Sealaska shareholders to decide whether to remove blood quantum requirement

a symbol on a buliding
A Sealaska corporate logo adorns the roof of the Southeast Alaska Native corporation’s headquarters in Juneau on May 2, 2018. The logo has representations of the Eagle and Raven moieties of the Tlingit, Haida and Tsimshian cultures. (Photo by Jeremy Hsieh/KTOO)

Shareholders of Sealaska will vote in June on whether to get rid of a blood quantum requirement for descendant shareholders.

Sealaska is the regional Alaska Native Corporation of Southeast Alaska. When the corporation was formed under the Alaska Native Claims Settlement Act, only Alaska Native people in Southeast Alaska who were already born could be shareholders. Those people are original shareholders.

In 2007, those shareholders voted to allow their descendants to enroll — but only if they had one quarter Alaska Native blood and had proof of it on a Certificate of Indian Blood from the U.S. government.

Sealaska surveyed its shareholders in November 2021 and about 4,000 of the corporation’s 23,000 shareholders responded. Sixty-nine percent of respondents want to get rid of the blood quantum requirement, 23% want to keep it and 8% are neutral.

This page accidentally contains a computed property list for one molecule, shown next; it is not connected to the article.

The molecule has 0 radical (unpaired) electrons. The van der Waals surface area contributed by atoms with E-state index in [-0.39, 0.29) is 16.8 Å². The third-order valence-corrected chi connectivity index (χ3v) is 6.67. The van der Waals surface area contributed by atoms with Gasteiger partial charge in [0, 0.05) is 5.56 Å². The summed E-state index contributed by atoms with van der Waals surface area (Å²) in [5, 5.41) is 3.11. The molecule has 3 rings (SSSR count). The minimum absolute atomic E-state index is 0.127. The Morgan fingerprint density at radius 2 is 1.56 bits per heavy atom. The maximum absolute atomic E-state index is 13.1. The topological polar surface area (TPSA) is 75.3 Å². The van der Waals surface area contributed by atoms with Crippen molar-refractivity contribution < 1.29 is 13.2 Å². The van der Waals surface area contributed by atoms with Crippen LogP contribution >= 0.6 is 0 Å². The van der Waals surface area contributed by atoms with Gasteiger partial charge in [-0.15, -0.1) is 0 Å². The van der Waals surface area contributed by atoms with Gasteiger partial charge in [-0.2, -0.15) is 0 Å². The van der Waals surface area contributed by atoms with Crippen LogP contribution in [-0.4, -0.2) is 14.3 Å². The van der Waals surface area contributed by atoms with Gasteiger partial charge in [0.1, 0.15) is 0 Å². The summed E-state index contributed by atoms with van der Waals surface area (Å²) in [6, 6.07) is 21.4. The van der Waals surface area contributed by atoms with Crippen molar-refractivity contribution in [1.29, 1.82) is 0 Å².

In the survey, people who want to get rid of the requirement said that it’s keeping their children and grandchildren out of the corporation, and it’s keeping them from learning about their culture. They said that blood quantum is a colonial construct created by the federal government to erase Native people and that it’s not how Native people identify themselves.

People who took the survey also have concerns about letting more shareholders in because it will dilute their stock and dividends will be smaller. And they don’t want smaller dividends to negatively impact elders.

If the requirement is eliminated, Sealaska estimates that about 10,000 more people would be eligible to enroll.

Shareholders will be able to vote online in early May up until Sealaska’s annual meeting on June 25. The meeting will be streamed live and in person at Centennial Hall in Juneau.

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